Craft spirits special report
How much market share do you see craft spirits achieving in travel retail in the next five years?
Tito’s Managing Director International John McDonnell: It is hard to give a specific number because it will vary by category. However, craft will continue to grow by double digits.
This video offers a brief look at how Tito's Handmade Vodka is produced.
Halewood Wines & Spirits Managing Director Global Travel Retail Simon Roffe: The potential market share for craft brands is difficult to judge as the development of such brands will vary by category. In categories where we see domestic markets developing, such as we have seen with gin and now see possibilities with rum, then the opportunities will definitely be there. It would be great to think the travel retailers would open their minds to newness, flexibility in ranging, etc., for which the industry has previously been recognised. I just don’t see that happening to any great extent in the current business.
Rogue Society Distilling Co. Co-Founder and Sales & Marketing Director Mark Neal: I can’t see the trend of premiumisation and craft spirits slowing down any time soon. Globally this movement is very vibrant.
What we will see is the increase in the amount of competition within the craft space. With this in mind, it will be critical to keep approaching our travel retail partners with innovative and fresh ways to bring our brand to life within their environment.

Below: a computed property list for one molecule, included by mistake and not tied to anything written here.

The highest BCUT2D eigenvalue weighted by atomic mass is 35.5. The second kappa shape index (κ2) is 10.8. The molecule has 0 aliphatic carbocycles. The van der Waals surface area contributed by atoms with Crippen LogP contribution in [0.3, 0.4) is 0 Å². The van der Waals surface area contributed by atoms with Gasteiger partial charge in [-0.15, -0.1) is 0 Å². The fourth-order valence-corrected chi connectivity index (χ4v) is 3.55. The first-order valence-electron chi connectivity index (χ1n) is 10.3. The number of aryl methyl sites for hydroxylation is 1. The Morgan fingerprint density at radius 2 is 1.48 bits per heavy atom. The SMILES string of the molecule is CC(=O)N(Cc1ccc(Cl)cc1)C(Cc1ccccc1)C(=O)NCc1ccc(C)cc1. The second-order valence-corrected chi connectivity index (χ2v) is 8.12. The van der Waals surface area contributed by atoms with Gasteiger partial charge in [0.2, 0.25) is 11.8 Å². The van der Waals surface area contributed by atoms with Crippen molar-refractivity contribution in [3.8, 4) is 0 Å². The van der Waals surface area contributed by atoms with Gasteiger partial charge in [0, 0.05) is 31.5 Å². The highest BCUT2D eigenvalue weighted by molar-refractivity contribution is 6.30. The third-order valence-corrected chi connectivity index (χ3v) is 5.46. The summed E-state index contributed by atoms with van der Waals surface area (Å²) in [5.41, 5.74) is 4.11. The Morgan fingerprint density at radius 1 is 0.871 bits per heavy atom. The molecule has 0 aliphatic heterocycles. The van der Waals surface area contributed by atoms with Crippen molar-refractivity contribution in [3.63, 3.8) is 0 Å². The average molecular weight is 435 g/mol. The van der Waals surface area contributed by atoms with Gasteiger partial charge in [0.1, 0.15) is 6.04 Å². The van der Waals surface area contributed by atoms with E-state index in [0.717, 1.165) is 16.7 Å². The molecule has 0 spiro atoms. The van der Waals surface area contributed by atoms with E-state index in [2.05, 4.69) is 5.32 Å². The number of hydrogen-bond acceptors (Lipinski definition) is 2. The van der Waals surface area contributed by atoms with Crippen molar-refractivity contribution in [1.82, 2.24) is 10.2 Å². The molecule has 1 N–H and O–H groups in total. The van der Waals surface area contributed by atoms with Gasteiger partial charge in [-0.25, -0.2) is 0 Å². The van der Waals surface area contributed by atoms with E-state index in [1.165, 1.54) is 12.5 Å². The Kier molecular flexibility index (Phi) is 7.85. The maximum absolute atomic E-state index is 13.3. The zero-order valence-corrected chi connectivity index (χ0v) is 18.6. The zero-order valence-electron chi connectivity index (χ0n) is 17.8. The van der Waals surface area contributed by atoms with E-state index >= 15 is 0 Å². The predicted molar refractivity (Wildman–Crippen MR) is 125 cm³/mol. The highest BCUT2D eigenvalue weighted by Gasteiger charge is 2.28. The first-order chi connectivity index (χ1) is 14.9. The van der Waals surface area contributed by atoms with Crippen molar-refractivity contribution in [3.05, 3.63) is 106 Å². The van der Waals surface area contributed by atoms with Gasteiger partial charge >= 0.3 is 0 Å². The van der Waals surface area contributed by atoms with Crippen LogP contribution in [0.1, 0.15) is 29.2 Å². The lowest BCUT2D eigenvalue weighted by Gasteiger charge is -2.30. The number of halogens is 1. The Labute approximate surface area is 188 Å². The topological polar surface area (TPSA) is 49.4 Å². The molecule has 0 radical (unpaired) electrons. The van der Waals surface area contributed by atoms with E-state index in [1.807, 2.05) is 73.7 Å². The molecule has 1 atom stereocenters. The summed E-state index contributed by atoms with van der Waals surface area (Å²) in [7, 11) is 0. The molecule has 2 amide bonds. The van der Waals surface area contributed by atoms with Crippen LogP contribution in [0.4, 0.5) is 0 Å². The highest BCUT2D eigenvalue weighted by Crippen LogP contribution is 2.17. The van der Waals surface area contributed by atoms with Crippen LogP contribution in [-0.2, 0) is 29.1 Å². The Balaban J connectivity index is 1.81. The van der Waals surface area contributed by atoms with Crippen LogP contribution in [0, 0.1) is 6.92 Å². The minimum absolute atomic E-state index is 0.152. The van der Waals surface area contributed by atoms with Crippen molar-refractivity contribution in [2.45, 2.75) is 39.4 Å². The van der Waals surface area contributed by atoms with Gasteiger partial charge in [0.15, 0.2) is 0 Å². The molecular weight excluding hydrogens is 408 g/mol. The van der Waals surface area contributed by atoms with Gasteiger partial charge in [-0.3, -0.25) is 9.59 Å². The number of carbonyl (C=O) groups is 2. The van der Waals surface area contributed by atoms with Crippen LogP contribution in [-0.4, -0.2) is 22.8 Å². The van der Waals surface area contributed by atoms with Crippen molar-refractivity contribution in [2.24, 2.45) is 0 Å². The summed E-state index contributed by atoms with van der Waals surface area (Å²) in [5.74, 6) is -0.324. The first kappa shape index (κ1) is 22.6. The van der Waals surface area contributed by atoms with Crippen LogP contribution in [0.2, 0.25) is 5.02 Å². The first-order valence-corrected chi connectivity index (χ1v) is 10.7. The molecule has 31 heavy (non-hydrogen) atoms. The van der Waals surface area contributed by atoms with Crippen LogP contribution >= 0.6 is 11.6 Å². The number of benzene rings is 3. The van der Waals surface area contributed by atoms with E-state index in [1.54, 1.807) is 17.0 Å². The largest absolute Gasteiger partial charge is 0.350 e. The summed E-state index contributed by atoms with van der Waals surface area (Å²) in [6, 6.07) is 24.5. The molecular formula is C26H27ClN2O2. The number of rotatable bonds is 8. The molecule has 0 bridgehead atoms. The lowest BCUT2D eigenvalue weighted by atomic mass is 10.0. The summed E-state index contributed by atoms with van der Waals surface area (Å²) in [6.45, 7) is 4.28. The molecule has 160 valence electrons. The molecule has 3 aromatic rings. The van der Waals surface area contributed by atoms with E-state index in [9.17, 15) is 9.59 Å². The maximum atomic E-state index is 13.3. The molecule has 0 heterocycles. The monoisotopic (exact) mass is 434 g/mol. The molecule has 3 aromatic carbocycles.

Duty Free Global Co-Owner Barry Geoghegan: There is no reason why craft spirits couldn’t be 30-35% of the total spirit mix in the future. This is because even the big players will realise that they need to produce something local and special that is not part of their global strategy.
The more discerning traveller wants a product that they can tell the story of and be proud to offer to their group of friends.
[Pictured below: Four Pillars gin from Victoria, Australia, handled in selective travel retail markets by Duty Free Global, has already been listed at Duty Zero by cdf, the joint venture between China Duty Free Group and Lagardère Travel Retail at Hong Kong International Airport.]
Australian craft spirit Four Pillars Gin joined brand representative Duty Free Global’s growing portfolio earlier this year.